Thursday, October 23rd, 2014
True
Ryan
"The debt will soon eclipse our entire economy."

Paul Ryan on Tuesday, January 25th, 2011 in a response to the State of the Union address

Paul Ryan, in State of the Union response, says U.S. debt will soon eclipse GDP

In his response to President Barack Obama's State of the Union address on Jan. 25, 2011, Rep. Paul Ryan, R-Wis., warned that government spending has reached a tipping point.

"We face a crushing burden of debt," Ryan said. "The debt will soon eclipse our entire economy and grow to catastrophic levels in years ahead."

We at PolitiFact and our colleagues at PolitiFact Ohio have both considered essentially identical claims from House Speaker John Boehner, R-Ohio.

The most recent of those statements, which came during a speech in the House of Representatives on Jan. 5, 2011, was that "our spending has caught up with us, and our debt soon will eclipse the entire size of our national economy."

In its most basic interpretation, the United States government’s total debt at the start of the year was $14 trillion, according to the Treasury Department’s interactive "Debt to the Penny" website.

The size of the United States economy, measured by the gross domestic product, or the value of all goods and services, was $14.745 trillion in the third quarter of 2010, the most recent quarter for which data is available. This number comes from the U.S. Commerce Department’s Bureau of Economic Analysis databases.

Using these numbers, it would appear that the eclipse is about to start. But since GDP estimates are not as current as the debt numbers, we wanted to see how big the debt was at the end of the third quarter of 2010. Going back to Treasury’s calculator, we got a debt figure of $13.668 trillion by putting the date at Oct. 31, 2010. That means $13.6 trillion in debt against a $14.7 trillion economy, which to us signals the onset of an eclipse.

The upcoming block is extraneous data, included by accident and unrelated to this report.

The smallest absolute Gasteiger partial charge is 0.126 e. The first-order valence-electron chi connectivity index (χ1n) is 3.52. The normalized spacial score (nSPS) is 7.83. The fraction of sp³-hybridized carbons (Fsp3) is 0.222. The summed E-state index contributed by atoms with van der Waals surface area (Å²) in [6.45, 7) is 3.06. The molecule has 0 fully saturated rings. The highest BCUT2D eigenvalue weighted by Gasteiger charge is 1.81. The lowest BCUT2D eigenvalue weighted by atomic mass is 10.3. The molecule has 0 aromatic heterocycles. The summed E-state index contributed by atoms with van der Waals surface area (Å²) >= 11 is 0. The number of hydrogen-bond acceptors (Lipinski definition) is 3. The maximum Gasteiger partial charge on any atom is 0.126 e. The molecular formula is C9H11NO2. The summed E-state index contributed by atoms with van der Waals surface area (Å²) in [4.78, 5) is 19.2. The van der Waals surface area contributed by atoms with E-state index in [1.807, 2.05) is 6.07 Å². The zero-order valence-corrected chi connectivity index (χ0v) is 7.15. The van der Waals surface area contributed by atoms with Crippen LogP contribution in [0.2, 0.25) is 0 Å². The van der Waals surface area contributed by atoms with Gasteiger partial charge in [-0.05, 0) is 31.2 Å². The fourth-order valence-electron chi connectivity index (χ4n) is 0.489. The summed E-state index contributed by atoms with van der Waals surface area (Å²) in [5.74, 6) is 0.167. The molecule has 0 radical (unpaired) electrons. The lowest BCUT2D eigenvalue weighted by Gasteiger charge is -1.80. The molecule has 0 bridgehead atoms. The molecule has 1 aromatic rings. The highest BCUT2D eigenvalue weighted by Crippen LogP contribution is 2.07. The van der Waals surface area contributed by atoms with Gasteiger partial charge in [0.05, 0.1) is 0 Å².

Economists and analysts who are reading this by now are shouting, "Wait!" We understand.

There is an alternative measure of debt known as "public debt," which does not include money in the Social Security trust fund or other amounts that the government owes itself. Using this measure instead, the debt-to-GDP comparisons are much smaller. By the end of 2010, public debt is projected to be 60.3 percent of GDP, and by the end of 2012, it's projected to be 66.6 percent. If current practices aren’t changed, public debt will reach 90 percent of GDP in 2020, according to the Congressional Budget Office, whose figures were cited by President Barack Obama’s national Commission on Fiscal Responsibility and Reform in December.

Some economists prefer to use public debt rather than gross federal debt, because the public debt will require real money to repay the lenders, which in turn would have a faster ripple effect in the private sector. But one measure "isn’t more 'right' than the other," Marc Goldwein, policy director for the Committee for a Responsible Federal Budget, a middle-of-the-road budget-hawk group, told us last March. "Boehner may be cherry-picking, but I don’t think he’s misrepresenting in any way."

Even if the smaller number -- public debt -- were to approach a total eclipse in a decade, "to me, that counts as 'soon,'" said Brian Riedl, a research fellow at the conservative Heritage Foundation. That’s because it can take five to 10 years for congressional decisions "to turn the budget ship around," he said.

We'll note that these numbers have been growing for decades, roughly tripling since Jimmy Carter left the presidency. Under Ronald Reagan, debt as a percentage of GDP grew from 33.4 percent to 51.9 percent, and under George H.W. Bush, it grew from 51.9 percent to 64.1 percent. It declined under Bill Clinton, from 64.1 percent to 57.3 percent, before rising from 57.3 percent to 69.2 percent under George W. Bush. It's expected to soar during Obama's first four years from 69.2 percent to 100.8 percent.

We'll also note that these numbers could change over the course of the next two years, depending on economic conditions and policy choices. Still, we considered Boehner's statistics valid, and Ryan's formulation is equally solid. So we rate his statement True.